Every Wednesday, Chris Robinson takes a look at short animation films. Today: Xiaotao Zhang's 'The Adventure of Liang Liang' (2017).
Although The Adventure of Liang Liang (Xiaotao Zhang & Wuliang Zhang, 2012-2006) didn't get a lot of love on the festival circuit, it was among my favourite animation shorts from 2017. Using original drawings from his preteen son, Wuliang (the Liang Liang of the title), Chinese artist, Xiaotao Zhang creates a unique, enigmatic and often haunting work - fusing traditional drawings with 3D animation - that stands as an creative intersection between father and son and adult and child, while also subtly taking us through a personal and beguiling take on Chinese society and art.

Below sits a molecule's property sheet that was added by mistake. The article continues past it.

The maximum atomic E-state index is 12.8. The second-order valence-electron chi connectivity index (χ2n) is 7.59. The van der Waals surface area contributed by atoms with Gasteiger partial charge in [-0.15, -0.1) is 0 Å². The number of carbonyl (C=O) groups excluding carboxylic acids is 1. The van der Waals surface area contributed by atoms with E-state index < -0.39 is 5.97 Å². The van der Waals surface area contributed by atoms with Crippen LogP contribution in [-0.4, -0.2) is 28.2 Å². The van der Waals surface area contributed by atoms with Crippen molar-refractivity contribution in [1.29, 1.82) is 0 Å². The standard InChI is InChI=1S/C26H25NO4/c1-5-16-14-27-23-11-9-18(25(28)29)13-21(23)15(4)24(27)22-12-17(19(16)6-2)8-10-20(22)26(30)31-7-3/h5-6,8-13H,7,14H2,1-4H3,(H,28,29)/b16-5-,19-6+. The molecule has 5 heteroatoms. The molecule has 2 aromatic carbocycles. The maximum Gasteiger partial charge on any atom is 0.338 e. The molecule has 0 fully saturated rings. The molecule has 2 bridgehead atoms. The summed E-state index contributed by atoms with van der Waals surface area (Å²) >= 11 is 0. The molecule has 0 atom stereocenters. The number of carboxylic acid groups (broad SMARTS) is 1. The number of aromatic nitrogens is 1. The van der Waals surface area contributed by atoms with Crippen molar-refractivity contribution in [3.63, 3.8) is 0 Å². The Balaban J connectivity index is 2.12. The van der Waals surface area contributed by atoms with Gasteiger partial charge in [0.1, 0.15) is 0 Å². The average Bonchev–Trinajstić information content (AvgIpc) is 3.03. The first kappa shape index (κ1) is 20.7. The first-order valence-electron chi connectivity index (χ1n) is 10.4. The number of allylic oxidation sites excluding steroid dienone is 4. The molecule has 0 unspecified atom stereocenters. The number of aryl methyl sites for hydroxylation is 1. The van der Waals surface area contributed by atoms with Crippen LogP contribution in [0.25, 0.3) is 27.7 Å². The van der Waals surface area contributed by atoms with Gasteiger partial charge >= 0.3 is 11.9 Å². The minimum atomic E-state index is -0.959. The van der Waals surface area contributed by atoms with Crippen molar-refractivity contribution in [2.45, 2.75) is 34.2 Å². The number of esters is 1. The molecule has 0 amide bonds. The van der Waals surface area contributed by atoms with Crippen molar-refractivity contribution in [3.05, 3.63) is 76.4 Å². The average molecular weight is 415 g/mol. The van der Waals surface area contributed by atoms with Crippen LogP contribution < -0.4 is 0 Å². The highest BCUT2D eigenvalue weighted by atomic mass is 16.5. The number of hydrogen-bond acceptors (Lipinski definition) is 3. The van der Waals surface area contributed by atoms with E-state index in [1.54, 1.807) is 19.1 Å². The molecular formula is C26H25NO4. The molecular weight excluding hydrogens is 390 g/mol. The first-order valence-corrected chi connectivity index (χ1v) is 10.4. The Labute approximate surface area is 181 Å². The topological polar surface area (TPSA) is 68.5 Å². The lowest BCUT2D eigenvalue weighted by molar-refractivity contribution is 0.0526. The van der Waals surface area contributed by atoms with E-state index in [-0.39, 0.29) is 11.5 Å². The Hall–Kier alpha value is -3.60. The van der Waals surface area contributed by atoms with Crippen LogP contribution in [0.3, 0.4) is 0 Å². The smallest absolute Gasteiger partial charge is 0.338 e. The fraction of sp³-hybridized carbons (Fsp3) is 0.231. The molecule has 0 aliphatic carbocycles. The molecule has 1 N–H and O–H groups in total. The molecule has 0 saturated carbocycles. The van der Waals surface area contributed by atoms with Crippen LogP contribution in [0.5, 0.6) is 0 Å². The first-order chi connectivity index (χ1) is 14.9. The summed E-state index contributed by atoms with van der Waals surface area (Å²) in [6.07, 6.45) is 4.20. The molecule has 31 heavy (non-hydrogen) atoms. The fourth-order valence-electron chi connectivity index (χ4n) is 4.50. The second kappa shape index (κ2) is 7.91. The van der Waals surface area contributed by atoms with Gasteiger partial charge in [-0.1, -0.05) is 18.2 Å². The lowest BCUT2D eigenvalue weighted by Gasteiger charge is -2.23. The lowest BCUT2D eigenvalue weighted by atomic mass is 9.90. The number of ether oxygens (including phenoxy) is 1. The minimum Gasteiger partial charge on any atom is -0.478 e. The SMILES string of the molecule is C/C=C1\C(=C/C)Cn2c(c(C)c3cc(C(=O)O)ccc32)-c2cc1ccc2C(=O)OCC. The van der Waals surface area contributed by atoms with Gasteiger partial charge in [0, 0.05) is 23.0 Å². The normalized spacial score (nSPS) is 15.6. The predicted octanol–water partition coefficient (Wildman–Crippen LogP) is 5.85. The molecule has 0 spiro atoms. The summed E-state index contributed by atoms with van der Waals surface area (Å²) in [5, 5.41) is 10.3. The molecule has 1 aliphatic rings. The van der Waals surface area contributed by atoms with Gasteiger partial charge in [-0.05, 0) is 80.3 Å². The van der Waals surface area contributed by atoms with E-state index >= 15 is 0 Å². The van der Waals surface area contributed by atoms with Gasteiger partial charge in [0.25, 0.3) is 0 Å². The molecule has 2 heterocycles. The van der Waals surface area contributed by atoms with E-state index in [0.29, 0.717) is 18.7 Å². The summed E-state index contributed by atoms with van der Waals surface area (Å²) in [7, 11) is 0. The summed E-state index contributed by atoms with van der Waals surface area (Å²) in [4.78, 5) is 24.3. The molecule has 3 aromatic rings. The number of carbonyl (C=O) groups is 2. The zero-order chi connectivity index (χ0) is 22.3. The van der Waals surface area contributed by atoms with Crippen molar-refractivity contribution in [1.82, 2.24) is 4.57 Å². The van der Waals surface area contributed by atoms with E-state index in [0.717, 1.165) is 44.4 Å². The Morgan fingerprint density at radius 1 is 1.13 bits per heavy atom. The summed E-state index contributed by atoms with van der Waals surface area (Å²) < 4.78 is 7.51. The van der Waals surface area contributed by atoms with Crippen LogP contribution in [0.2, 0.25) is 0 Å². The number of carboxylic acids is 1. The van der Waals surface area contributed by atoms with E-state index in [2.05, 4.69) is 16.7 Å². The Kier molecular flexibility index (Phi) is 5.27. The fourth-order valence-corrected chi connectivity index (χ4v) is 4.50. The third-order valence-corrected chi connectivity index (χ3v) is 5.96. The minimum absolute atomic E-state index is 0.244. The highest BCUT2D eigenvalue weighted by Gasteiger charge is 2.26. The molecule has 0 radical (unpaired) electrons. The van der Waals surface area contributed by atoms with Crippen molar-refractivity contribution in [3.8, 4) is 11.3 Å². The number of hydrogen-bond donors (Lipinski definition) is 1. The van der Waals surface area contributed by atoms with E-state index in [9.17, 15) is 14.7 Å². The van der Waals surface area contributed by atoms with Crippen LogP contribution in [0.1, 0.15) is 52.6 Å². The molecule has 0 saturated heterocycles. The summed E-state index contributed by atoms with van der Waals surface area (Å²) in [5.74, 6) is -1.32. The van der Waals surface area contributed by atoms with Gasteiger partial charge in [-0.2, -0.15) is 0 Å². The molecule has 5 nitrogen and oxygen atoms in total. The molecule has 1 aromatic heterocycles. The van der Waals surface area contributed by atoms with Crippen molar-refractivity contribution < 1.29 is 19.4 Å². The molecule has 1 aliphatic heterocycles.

Combining an almost video game narrative with a pop-up book style and Chinese handscroll painting, the protagonist wanders through an assortment of historical landscapes from the modern chaos of urban society to the seemingly more serene countryside (momentarily disrupted by bombings) and what appears to be an airport filled with zombies. He seems to be seeking some sort of happiness or quiet, to escape the noise and clutter and madness of society. In this sense, Zhang uses his son’s imaginative and often outrageous artwork to navigate between personal and political, taking subtle jabs at modern Chinese society. All in an apparent effort to bridge the communication gap between father and son.
The Adventure of Liang Liang is often mystifying, but always engaging. This isn’t a film that you’ll figure out in 1-2-3 screenings. With each new viewing, you’ll discover, uncover and wonder something new.
Too few animation shorts of late offer such rich and rewarding layers of meaning, mystery and discovery.